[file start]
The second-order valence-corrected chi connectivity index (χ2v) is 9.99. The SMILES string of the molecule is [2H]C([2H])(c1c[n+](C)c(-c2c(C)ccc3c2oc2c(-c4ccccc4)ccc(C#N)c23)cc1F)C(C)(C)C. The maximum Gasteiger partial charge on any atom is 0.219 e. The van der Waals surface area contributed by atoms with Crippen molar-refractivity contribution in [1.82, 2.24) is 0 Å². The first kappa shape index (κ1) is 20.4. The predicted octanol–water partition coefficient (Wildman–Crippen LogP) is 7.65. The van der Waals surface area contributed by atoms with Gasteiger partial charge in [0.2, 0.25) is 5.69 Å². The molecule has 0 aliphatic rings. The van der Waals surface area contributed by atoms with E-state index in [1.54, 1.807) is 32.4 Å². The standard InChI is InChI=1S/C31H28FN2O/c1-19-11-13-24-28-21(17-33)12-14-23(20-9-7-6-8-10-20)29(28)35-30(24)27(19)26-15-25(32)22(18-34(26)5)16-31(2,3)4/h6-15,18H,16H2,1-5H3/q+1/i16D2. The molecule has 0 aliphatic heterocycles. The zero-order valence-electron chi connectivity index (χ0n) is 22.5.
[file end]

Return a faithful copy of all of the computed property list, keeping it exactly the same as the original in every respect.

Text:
The second-order valence-corrected chi connectivity index (χ2v) is 9.99. The SMILES string of the molecule is [2H]C([2H])(c1c[n+](C)c(-c2c(C)ccc3c2oc2c(-c4ccccc4)ccc(C#N)c23)cc1F)C(C)(C)C. The maximum Gasteiger partial charge on any atom is 0.219 e. The van der Waals surface area contributed by atoms with Crippen molar-refractivity contribution in [1.82, 2.24) is 0 Å². The first kappa shape index (κ1) is 20.4. The predicted octanol–water partition coefficient (Wildman–Crippen LogP) is 7.65. The van der Waals surface area contributed by atoms with Gasteiger partial charge in [0.2, 0.25) is 5.69 Å². The molecule has 0 aliphatic rings. The van der Waals surface area contributed by atoms with E-state index in [1.54, 1.807) is 32.4 Å². The standard InChI is InChI=1S/C31H28FN2O/c1-19-11-13-24-28-21(17-33)12-14-23(20-9-7-6-8-10-20)29(28)35-30(24)27(19)26-15-25(32)22(18-34(26)5)16-31(2,3)4/h6-15,18H,16H2,1-5H3/q+1/i16D2. The molecule has 0 aliphatic heterocycles. The zero-order valence-electron chi connectivity index (χ0n) is 22.5.